In speaking with shareholder-managers about creating a board of directors, at some point the most critical question of all raises its head. “At the end of the day, will you actually listen to them?” Having a board of directors is a great driver of profitability and performance as we have traversed in previous articles. However, if you are not prepared to listen to them you will not receive the value from having them there.
Listening at critical moments
It can be very easy to respond to this challenging question by saying, “Of course I would listen to them.” In practice, it can be a much harder reality.
More specifically, it can be one thing listening to your board when you like what they have to say, and another thing entirely when you disagree or do not like what you are having to hear. When your board is challenging you, making you feel uncomfortable or suggesting you are going down the wrong path, this is the time to sit up and take notice.
Being the shareholder-manager and the entrepreneur means having to take a step back and take account of what others are saying. It can be an interesting change. I am sure that on your entrepreneurial journey you, as have I, have occupied that comfort zone of “what I say goes.” In the boardroom though, the last thing you want your non-executive directors to do is to turn-off because of the way you respond.
Do not avoid the tough discussions
As a non-executive director, I am not one who avoids the tough discussions. In a board meeting I once chaired, the board felt that whatever we asked or said about a particular issue we were told we did not know the context or management explained how much work had already been done. It was as though the entrepreneur had decided what was happening and did not want the board to get in the way.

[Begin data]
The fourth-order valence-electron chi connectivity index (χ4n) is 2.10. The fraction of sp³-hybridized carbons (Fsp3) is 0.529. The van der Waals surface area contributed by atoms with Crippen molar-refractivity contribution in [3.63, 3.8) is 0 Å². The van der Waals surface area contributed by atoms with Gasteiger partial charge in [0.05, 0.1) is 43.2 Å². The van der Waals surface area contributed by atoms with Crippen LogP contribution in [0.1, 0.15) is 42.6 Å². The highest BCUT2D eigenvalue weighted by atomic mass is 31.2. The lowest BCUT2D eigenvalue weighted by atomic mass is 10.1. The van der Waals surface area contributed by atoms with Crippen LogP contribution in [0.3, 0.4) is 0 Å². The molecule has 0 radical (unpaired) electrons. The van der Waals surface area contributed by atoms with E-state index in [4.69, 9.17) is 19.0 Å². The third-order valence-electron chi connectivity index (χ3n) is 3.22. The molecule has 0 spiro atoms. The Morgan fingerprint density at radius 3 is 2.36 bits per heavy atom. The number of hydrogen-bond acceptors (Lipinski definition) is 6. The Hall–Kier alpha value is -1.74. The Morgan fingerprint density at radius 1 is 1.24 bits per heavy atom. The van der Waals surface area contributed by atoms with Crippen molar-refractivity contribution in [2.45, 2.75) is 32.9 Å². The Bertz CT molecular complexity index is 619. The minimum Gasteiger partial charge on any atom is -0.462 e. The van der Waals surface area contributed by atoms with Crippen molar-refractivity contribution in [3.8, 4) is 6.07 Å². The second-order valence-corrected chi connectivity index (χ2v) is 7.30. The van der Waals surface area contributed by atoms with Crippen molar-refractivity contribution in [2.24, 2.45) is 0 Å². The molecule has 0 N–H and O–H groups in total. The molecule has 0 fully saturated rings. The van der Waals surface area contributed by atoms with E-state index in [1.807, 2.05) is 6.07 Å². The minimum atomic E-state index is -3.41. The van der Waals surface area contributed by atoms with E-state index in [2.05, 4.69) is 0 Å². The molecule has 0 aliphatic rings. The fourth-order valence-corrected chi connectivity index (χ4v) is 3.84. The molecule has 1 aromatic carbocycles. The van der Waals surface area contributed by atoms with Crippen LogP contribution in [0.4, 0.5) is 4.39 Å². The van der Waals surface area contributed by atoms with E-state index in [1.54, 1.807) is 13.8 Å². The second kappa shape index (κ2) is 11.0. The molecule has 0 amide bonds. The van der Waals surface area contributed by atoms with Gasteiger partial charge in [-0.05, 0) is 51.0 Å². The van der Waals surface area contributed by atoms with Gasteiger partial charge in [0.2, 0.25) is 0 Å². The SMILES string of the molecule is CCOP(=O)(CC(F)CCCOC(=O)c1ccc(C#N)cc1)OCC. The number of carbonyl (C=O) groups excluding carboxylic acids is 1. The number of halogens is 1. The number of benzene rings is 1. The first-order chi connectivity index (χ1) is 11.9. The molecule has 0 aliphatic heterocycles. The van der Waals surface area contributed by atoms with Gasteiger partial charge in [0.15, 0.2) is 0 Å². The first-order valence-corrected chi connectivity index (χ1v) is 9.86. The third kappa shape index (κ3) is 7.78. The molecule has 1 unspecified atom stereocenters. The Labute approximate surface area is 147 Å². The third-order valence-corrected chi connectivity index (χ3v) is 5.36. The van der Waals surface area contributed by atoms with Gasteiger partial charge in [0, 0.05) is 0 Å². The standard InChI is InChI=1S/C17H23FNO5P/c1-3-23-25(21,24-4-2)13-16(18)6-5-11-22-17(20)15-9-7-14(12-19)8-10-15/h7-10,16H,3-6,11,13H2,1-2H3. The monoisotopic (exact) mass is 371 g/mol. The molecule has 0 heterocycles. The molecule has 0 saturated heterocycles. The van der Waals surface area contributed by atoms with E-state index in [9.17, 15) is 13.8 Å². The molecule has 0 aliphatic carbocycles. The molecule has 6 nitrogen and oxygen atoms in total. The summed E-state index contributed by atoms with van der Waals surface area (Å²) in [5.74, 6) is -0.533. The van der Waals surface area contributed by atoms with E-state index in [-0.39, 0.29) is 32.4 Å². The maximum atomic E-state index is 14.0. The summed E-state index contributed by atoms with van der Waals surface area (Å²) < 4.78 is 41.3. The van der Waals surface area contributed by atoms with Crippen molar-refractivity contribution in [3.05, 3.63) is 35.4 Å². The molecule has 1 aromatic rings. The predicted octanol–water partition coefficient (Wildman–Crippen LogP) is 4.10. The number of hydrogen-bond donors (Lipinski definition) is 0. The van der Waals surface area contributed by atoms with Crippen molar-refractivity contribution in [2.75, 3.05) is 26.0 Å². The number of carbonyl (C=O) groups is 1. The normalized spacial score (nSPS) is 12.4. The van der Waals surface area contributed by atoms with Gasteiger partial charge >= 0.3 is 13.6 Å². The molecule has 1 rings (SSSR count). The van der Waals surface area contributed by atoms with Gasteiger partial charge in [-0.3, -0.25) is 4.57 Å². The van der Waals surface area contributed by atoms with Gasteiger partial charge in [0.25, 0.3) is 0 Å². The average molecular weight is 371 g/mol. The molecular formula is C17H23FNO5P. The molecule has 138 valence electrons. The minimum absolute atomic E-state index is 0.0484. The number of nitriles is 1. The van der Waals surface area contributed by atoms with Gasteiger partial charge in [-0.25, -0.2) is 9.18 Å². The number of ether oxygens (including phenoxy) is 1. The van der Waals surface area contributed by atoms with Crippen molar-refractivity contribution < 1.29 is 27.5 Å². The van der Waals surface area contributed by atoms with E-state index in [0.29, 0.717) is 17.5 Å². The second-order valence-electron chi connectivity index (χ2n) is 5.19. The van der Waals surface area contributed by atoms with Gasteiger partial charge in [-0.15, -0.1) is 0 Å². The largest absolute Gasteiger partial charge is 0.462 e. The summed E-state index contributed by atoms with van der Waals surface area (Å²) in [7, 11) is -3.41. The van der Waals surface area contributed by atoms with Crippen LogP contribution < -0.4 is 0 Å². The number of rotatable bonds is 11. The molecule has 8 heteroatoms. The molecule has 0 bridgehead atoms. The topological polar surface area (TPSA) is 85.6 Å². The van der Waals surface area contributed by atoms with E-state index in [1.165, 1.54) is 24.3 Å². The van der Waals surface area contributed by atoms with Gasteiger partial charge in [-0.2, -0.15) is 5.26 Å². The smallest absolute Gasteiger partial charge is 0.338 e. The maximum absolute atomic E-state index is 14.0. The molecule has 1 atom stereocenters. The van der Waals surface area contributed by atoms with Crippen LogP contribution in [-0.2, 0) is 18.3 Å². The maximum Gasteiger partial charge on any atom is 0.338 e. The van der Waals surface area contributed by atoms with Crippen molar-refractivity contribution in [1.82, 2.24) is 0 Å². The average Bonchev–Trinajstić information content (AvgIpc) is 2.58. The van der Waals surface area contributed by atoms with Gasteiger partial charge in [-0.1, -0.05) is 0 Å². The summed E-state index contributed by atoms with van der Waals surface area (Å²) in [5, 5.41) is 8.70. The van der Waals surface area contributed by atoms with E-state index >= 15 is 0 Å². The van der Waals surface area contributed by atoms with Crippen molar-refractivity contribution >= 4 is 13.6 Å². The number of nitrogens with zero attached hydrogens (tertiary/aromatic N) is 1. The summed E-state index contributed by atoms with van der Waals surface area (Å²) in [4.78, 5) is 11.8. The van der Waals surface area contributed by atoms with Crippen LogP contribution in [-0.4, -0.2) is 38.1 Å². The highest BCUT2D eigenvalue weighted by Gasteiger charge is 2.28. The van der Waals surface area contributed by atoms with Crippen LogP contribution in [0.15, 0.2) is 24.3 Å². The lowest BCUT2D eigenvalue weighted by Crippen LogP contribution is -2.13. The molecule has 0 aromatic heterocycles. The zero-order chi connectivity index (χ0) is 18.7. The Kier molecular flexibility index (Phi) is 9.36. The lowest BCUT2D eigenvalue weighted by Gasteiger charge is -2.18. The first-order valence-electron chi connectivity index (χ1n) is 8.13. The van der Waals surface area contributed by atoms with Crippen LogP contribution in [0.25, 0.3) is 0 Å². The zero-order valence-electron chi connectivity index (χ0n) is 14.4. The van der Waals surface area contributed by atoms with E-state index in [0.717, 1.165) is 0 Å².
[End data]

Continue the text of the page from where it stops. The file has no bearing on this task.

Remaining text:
The project in question was at an early stage and while it was a good idea it was going to require guidance and critique to support its success. The discussion got to the point where I turned to the shareholder-manager and asked, “What questions are we actually allowed to ask?” It was in a slightly heated tone, I will admit.
There were a few moments of silence while the room took stock. The point was made and management relaxed a bit. We then worked through the issues as a team. The entrepreneur still refers to that discussion and the fact that if he is not prepared to hear the board, then what is the point of having a board.
It takes two to tango
If you are not getting this sort of level of challenge and debate, it may not only be your fault as the entrepreneur. It may not be because you have shut down conversations or stopped lines of questioning you have not liked. It could be because you do not have directors who are naturally challenging enough. If you have a board of directors, including independent non-executive directors, my question for you is, “When was your last tough discussion?” If this is a difficult question to answer then you should ask yourself, “Has my board turned off the tough discussions because of how
I respond?” or “Do I need to find non-executives who are really willing and able to challenge me?”
Building a high-performance board is a journey, not a destination. It is critical that you have the right people around the table to tango with you.
South African Investors And Entrepreneurs, The World Needs You
With governments and corporations across the globe constantly on the lookout for innovators and entrepreneurs, time is most certainly against those who remain constricted by their limited citizenship portfolio.
Citizenship-by-investment (CBI) was once seen as something only reserved for the ultra-wealthy, but it is now also becoming the new normal for business investors and entrepreneurs wanting to expand their reach. We live in a highly globalised world where the flow of goods, people, and ideas means that the freedom to move and do business internationally has never been more important. With governments and corporations across the globe constantly on the lookout for innovators and entrepreneurs, time is most certainly against those who remain constricted by their limited citizenship portfolio.